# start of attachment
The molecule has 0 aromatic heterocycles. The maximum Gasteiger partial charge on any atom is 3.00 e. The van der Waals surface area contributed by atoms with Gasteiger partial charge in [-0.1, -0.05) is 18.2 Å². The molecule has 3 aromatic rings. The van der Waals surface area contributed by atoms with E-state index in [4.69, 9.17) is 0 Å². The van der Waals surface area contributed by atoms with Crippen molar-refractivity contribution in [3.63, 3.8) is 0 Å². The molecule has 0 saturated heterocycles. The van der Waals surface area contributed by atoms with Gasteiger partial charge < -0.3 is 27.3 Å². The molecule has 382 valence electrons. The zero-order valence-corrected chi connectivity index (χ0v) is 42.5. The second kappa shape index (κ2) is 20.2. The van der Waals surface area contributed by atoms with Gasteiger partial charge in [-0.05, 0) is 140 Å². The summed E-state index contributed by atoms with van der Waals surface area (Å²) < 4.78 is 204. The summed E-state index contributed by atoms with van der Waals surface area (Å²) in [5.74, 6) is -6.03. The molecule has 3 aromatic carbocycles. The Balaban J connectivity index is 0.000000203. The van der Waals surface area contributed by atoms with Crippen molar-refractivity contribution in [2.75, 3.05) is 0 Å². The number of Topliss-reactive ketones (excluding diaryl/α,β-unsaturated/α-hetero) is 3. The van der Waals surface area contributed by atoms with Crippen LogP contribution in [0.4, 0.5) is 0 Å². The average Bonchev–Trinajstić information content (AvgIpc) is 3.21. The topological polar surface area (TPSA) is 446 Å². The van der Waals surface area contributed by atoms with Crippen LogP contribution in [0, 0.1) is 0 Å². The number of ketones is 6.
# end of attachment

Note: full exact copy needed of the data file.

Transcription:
The molecule has 0 aromatic heterocycles. The maximum Gasteiger partial charge on any atom is 3.00 e. The van der Waals surface area contributed by atoms with Gasteiger partial charge in [-0.1, -0.05) is 18.2 Å². The molecule has 3 aromatic rings. The van der Waals surface area contributed by atoms with E-state index in [4.69, 9.17) is 0 Å². The van der Waals surface area contributed by atoms with Crippen molar-refractivity contribution in [3.63, 3.8) is 0 Å². The molecule has 0 saturated heterocycles. The van der Waals surface area contributed by atoms with Gasteiger partial charge < -0.3 is 27.3 Å². The molecule has 382 valence electrons. The zero-order valence-corrected chi connectivity index (χ0v) is 42.5. The second kappa shape index (κ2) is 20.2. The van der Waals surface area contributed by atoms with Gasteiger partial charge in [-0.05, 0) is 140 Å². The summed E-state index contributed by atoms with van der Waals surface area (Å²) < 4.78 is 204. The summed E-state index contributed by atoms with van der Waals surface area (Å²) in [5.74, 6) is -6.03. The molecule has 3 aromatic carbocycles. The Balaban J connectivity index is 0.000000203. The van der Waals surface area contributed by atoms with Crippen molar-refractivity contribution in [2.75, 3.05) is 0 Å². The number of Topliss-reactive ketones (excluding diaryl/α,β-unsaturated/α-hetero) is 3. The van der Waals surface area contributed by atoms with Crippen LogP contribution in [0.4, 0.5) is 0 Å². The average Bonchev–Trinajstić information content (AvgIpc) is 3.21. The topological polar surface area (TPSA) is 446 Å². The van der Waals surface area contributed by atoms with Crippen LogP contribution in [0, 0.1) is 0 Å². The number of ketones is 6.